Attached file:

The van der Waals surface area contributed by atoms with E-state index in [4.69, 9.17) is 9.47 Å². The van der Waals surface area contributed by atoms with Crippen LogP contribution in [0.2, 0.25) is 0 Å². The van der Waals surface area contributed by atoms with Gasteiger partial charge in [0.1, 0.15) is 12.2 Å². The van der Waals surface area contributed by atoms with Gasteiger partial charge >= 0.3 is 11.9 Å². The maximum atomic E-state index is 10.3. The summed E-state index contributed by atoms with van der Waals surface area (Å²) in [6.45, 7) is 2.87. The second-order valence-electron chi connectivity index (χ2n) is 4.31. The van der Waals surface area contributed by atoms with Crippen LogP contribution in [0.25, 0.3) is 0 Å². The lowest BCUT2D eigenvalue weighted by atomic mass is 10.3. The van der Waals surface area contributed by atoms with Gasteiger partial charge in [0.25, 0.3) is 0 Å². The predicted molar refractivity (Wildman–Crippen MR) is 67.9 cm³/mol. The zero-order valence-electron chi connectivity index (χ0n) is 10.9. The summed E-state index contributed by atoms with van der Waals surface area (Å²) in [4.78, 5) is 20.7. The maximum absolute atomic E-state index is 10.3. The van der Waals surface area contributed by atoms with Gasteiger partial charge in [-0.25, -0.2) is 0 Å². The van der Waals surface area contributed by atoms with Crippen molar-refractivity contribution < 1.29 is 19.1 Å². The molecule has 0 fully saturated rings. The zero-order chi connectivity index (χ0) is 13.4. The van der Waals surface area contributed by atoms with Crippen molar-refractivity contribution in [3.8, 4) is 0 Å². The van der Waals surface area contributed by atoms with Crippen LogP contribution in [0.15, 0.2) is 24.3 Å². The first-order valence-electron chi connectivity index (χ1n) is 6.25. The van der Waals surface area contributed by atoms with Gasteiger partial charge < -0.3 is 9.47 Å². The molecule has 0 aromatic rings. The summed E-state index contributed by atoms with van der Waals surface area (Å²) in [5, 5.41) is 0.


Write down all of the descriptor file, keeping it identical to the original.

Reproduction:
The van der Waals surface area contributed by atoms with E-state index in [4.69, 9.17) is 9.47 Å². The van der Waals surface area contributed by atoms with Crippen LogP contribution in [0.2, 0.25) is 0 Å². The van der Waals surface area contributed by atoms with Gasteiger partial charge in [0.1, 0.15) is 12.2 Å². The van der Waals surface area contributed by atoms with Gasteiger partial charge >= 0.3 is 11.9 Å². The maximum atomic E-state index is 10.3. The summed E-state index contributed by atoms with van der Waals surface area (Å²) in [6.45, 7) is 2.87. The second-order valence-electron chi connectivity index (χ2n) is 4.31. The van der Waals surface area contributed by atoms with Crippen LogP contribution in [0.25, 0.3) is 0 Å². The lowest BCUT2D eigenvalue weighted by atomic mass is 10.3. The van der Waals surface area contributed by atoms with Gasteiger partial charge in [0.25, 0.3) is 0 Å². The predicted molar refractivity (Wildman–Crippen MR) is 67.9 cm³/mol. The zero-order valence-electron chi connectivity index (χ0n) is 10.9. The summed E-state index contributed by atoms with van der Waals surface area (Å²) in [4.78, 5) is 20.7. The maximum absolute atomic E-state index is 10.3. The van der Waals surface area contributed by atoms with Gasteiger partial charge in [-0.25, -0.2) is 0 Å². The van der Waals surface area contributed by atoms with Crippen molar-refractivity contribution < 1.29 is 19.1 Å². The molecule has 0 fully saturated rings. The zero-order chi connectivity index (χ0) is 13.4. The van der Waals surface area contributed by atoms with Crippen molar-refractivity contribution in [3.8, 4) is 0 Å². The van der Waals surface area contributed by atoms with Crippen LogP contribution in [0.15, 0.2) is 24.3 Å². The first-order valence-electron chi connectivity index (χ1n) is 6.25. The van der Waals surface area contributed by atoms with Gasteiger partial charge < -0.3 is 9.47 Å². The molecule has 0 aromatic rings. The summed E-state index contributed by atoms with van der Waals surface area (Å²) in [5, 5.41) is 0.